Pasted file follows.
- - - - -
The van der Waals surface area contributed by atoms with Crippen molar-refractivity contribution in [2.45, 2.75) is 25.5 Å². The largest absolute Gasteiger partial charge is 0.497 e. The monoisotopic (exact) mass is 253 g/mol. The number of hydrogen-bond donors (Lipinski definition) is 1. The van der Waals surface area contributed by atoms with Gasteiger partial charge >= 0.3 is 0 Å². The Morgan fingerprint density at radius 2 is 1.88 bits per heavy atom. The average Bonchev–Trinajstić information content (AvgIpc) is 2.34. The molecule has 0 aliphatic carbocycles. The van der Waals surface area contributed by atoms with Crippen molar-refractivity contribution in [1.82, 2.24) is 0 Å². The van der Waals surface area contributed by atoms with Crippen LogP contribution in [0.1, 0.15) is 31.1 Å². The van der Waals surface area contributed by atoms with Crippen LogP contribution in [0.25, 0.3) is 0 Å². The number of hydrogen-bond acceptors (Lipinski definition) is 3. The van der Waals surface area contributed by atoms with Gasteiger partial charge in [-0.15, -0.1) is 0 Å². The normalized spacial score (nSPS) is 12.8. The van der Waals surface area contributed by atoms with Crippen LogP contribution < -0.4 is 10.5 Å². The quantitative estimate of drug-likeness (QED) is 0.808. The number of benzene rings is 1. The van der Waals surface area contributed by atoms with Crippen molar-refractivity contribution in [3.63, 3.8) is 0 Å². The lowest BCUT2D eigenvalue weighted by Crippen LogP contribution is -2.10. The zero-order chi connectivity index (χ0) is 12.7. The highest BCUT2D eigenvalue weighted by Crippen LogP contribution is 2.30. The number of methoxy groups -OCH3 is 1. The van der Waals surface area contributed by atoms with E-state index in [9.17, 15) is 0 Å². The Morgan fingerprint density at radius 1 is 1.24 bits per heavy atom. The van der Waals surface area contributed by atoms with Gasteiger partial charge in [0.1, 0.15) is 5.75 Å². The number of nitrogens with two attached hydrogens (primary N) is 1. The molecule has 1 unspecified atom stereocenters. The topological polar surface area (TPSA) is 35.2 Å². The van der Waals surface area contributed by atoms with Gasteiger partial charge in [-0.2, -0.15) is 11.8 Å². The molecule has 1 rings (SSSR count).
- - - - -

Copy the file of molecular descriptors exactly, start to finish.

The van der Waals surface area contributed by atoms with Crippen molar-refractivity contribution in [2.45, 2.75) is 25.5 Å². The largest absolute Gasteiger partial charge is 0.497 e. The monoisotopic (exact) mass is 253 g/mol. The number of hydrogen-bond donors (Lipinski definition) is 1. The van der Waals surface area contributed by atoms with Gasteiger partial charge >= 0.3 is 0 Å². The Morgan fingerprint density at radius 2 is 1.88 bits per heavy atom. The average Bonchev–Trinajstić information content (AvgIpc) is 2.34. The molecule has 0 aliphatic carbocycles. The van der Waals surface area contributed by atoms with Crippen molar-refractivity contribution in [1.82, 2.24) is 0 Å². The van der Waals surface area contributed by atoms with Crippen LogP contribution in [0.1, 0.15) is 31.1 Å². The van der Waals surface area contributed by atoms with Crippen LogP contribution in [0.25, 0.3) is 0 Å². The number of hydrogen-bond acceptors (Lipinski definition) is 3. The van der Waals surface area contributed by atoms with Gasteiger partial charge in [-0.15, -0.1) is 0 Å². The normalized spacial score (nSPS) is 12.8. The van der Waals surface area contributed by atoms with Crippen LogP contribution < -0.4 is 10.5 Å². The quantitative estimate of drug-likeness (QED) is 0.808. The number of benzene rings is 1. The van der Waals surface area contributed by atoms with Crippen molar-refractivity contribution in [3.63, 3.8) is 0 Å². The lowest BCUT2D eigenvalue weighted by Crippen LogP contribution is -2.10. The zero-order chi connectivity index (χ0) is 12.7. The highest BCUT2D eigenvalue weighted by Crippen LogP contribution is 2.30. The number of methoxy groups -OCH3 is 1. The van der Waals surface area contributed by atoms with E-state index in [9.17, 15) is 0 Å². The Morgan fingerprint density at radius 1 is 1.24 bits per heavy atom. The van der Waals surface area contributed by atoms with Gasteiger partial charge in [0.1, 0.15) is 5.75 Å². The number of nitrogens with two attached hydrogens (primary N) is 1. The molecule has 1 unspecified atom stereocenters. The topological polar surface area (TPSA) is 35.2 Å². The van der Waals surface area contributed by atoms with Gasteiger partial charge in [-0.2, -0.15) is 11.8 Å². The molecule has 1 rings (SSSR count).